Andrew Wirth attended Elwood High 1961-1965. Leading classroom discussion in Mr Green's Physics was a fantastic apprenticeship to a career teaching engineering at the University of Melbourne.
"Although I did not fully appreciate it at the time, Elwood High was just the school for me, a nerdy, non-sporty kid from Poland. The co-ed mixture of Aussies and migrants allowed me to stick to the more familiar 'wog ball' and better still to woodpushing (chess).
I remember the teachers as dedicated and some, for example Mr Pittock, as inspiring. David brought the larger than life characters of Great Expectations alive. His modern literature reading list guided me for many post-school years. Heidi Earl's youthful enthusiasm also bore fruit. Some, like Miss Rowan, had a harder time of it. Her attempts to excite me about Mary Anne Evans (George Eliot) succeeded only in my middle age. On the other hand, I was fascinated by the school's daring production of Ionesco's (then new) absurdist play Rhinoceros.
It was a particular delight to discover there was a fellow nerd in my Form 2 (Year 8) class. Discussions about maths, physics and Mad magazines began then and continue still. In my last school year, our physics teacher, Mr Green, when asked a question he considered to be a 'curly one', would frequently encourage Barry and me to lead the classroom discussion. This experience, no doubt, as well as the work of the many fine maths and science teachers, like Mr Will and Mr Clift, contributed to our taking up university jobs.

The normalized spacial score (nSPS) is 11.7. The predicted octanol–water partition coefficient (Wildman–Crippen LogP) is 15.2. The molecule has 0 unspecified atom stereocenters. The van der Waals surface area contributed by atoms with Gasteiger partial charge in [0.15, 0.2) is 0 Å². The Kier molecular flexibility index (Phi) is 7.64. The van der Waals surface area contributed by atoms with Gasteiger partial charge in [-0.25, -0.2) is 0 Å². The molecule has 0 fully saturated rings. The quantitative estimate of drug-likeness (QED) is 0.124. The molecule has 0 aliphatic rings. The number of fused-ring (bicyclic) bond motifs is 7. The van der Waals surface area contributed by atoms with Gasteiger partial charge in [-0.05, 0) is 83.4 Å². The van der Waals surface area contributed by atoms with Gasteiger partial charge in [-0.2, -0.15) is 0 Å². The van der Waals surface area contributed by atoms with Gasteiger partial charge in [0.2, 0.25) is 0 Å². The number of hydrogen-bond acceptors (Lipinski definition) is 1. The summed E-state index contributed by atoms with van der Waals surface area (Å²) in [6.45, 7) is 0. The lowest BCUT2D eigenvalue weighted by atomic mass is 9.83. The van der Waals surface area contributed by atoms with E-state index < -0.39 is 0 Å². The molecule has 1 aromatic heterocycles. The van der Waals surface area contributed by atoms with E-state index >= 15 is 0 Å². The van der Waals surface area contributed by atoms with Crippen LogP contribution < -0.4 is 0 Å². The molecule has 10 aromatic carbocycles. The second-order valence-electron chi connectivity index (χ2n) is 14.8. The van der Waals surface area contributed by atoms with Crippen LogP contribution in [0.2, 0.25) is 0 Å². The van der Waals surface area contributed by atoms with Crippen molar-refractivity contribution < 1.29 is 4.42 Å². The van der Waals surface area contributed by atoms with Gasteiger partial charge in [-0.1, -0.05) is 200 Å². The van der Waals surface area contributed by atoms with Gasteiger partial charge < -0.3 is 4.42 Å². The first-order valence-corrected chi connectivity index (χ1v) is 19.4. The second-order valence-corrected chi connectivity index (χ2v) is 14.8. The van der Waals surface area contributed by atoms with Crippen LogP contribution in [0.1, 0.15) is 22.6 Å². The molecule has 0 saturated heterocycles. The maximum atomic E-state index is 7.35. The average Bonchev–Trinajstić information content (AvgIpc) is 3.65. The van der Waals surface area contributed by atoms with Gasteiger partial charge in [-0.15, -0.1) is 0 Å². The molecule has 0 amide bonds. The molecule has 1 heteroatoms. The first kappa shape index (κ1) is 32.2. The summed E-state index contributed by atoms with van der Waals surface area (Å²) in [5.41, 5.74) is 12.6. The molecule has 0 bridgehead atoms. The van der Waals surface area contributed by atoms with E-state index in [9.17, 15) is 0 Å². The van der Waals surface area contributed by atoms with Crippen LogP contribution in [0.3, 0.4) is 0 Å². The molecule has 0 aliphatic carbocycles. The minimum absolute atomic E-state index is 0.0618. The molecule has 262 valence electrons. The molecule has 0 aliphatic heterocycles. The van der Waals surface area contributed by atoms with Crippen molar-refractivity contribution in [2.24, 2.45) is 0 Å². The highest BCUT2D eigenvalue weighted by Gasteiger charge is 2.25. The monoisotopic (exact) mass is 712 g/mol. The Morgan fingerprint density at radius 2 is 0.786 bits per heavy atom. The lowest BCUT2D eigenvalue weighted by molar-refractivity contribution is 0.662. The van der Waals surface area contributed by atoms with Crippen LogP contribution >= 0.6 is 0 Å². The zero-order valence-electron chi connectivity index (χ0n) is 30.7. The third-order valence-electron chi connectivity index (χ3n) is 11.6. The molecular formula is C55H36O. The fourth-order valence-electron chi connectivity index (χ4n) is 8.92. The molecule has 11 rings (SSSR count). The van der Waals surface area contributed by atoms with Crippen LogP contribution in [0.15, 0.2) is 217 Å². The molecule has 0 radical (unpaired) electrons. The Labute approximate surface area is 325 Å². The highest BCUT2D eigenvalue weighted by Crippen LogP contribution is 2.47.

A Melbourne University Bachelor of Science was followed by time at Monash, resulting in a PhD and marriage to a fellow maths post-grad. An academic career culminated in teaching mathematics to engineers and research in scheduling as an associate professor in the Department of Mechanical Engineering, University of Melbourne. Lecturing classes of 300-odd engineering students was an interesting challenge; chocolate frog bribes worked a treat. But the best fun was working with PhD students and colleagues on a variety of mathematical modeling topics.
Melbourne is a town obsessed by the question, which school did you go to? In my family, "oh they went to Elwood" is considered a badge of honour. The fact that about half the class of 1965 attended the 50-year reunion suggests that this view is widely shared. I am very grateful to my Elwood teachers and fellow students for showing me the way."
Andrew joined Melbourne University's business school in 1980 and moved to engineering in 1992. He is now on an honorary appointment dividing his time between supervising a PhD student, peer reviewing and most importantly being a grandfather.